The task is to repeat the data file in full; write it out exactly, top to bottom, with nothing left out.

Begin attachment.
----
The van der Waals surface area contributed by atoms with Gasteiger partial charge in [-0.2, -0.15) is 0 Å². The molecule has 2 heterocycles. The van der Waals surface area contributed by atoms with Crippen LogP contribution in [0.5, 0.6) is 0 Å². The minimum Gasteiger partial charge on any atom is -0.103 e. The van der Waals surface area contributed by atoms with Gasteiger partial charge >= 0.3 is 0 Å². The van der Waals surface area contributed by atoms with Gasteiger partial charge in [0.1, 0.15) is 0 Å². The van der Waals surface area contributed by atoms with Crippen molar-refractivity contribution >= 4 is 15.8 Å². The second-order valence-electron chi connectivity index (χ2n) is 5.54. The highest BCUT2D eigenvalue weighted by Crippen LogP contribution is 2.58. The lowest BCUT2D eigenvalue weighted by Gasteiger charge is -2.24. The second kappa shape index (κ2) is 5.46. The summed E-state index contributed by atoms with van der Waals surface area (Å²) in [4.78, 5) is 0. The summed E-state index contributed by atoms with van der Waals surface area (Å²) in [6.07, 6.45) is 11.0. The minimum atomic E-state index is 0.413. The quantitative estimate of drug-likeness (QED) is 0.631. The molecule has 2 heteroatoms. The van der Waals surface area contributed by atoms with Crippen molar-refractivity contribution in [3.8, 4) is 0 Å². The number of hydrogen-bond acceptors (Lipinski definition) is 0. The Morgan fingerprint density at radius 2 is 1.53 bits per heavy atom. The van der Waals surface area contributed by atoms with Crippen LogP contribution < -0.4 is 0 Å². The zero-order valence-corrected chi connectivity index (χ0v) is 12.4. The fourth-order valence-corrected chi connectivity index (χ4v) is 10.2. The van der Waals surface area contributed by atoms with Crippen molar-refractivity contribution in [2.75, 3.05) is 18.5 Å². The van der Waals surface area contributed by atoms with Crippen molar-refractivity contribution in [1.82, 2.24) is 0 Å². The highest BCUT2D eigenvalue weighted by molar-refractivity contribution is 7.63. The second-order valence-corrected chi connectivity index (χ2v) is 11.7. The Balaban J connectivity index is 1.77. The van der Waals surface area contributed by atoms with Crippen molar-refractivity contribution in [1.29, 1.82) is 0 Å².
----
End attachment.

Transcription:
The van der Waals surface area contributed by atoms with Gasteiger partial charge in [-0.2, -0.15) is 0 Å². The molecule has 2 heterocycles. The van der Waals surface area contributed by atoms with Crippen LogP contribution in [0.5, 0.6) is 0 Å². The minimum Gasteiger partial charge on any atom is -0.103 e. The van der Waals surface area contributed by atoms with Gasteiger partial charge >= 0.3 is 0 Å². The van der Waals surface area contributed by atoms with Gasteiger partial charge in [0.1, 0.15) is 0 Å². The van der Waals surface area contributed by atoms with Crippen molar-refractivity contribution >= 4 is 15.8 Å². The second-order valence-electron chi connectivity index (χ2n) is 5.54. The highest BCUT2D eigenvalue weighted by Crippen LogP contribution is 2.58. The lowest BCUT2D eigenvalue weighted by Gasteiger charge is -2.24. The second kappa shape index (κ2) is 5.46. The summed E-state index contributed by atoms with van der Waals surface area (Å²) in [4.78, 5) is 0. The summed E-state index contributed by atoms with van der Waals surface area (Å²) in [6.07, 6.45) is 11.0. The minimum atomic E-state index is 0.413. The quantitative estimate of drug-likeness (QED) is 0.631. The molecule has 2 heteroatoms. The van der Waals surface area contributed by atoms with Crippen molar-refractivity contribution in [3.8, 4) is 0 Å². The number of hydrogen-bond acceptors (Lipinski definition) is 0. The Morgan fingerprint density at radius 2 is 1.53 bits per heavy atom. The van der Waals surface area contributed by atoms with Crippen LogP contribution < -0.4 is 0 Å². The zero-order valence-corrected chi connectivity index (χ0v) is 12.4. The fourth-order valence-corrected chi connectivity index (χ4v) is 10.2. The van der Waals surface area contributed by atoms with Crippen molar-refractivity contribution in [2.75, 3.05) is 18.5 Å². The van der Waals surface area contributed by atoms with Crippen molar-refractivity contribution in [1.82, 2.24) is 0 Å². The highest BCUT2D eigenvalue weighted by molar-refractivity contribution is 7.63. The second-order valence-corrected chi connectivity index (χ2v) is 11.7. The Balaban J connectivity index is 1.77. The van der Waals surface area contributed by atoms with Crippen molar-refractivity contribution in [1.29, 1.82) is 0 Å².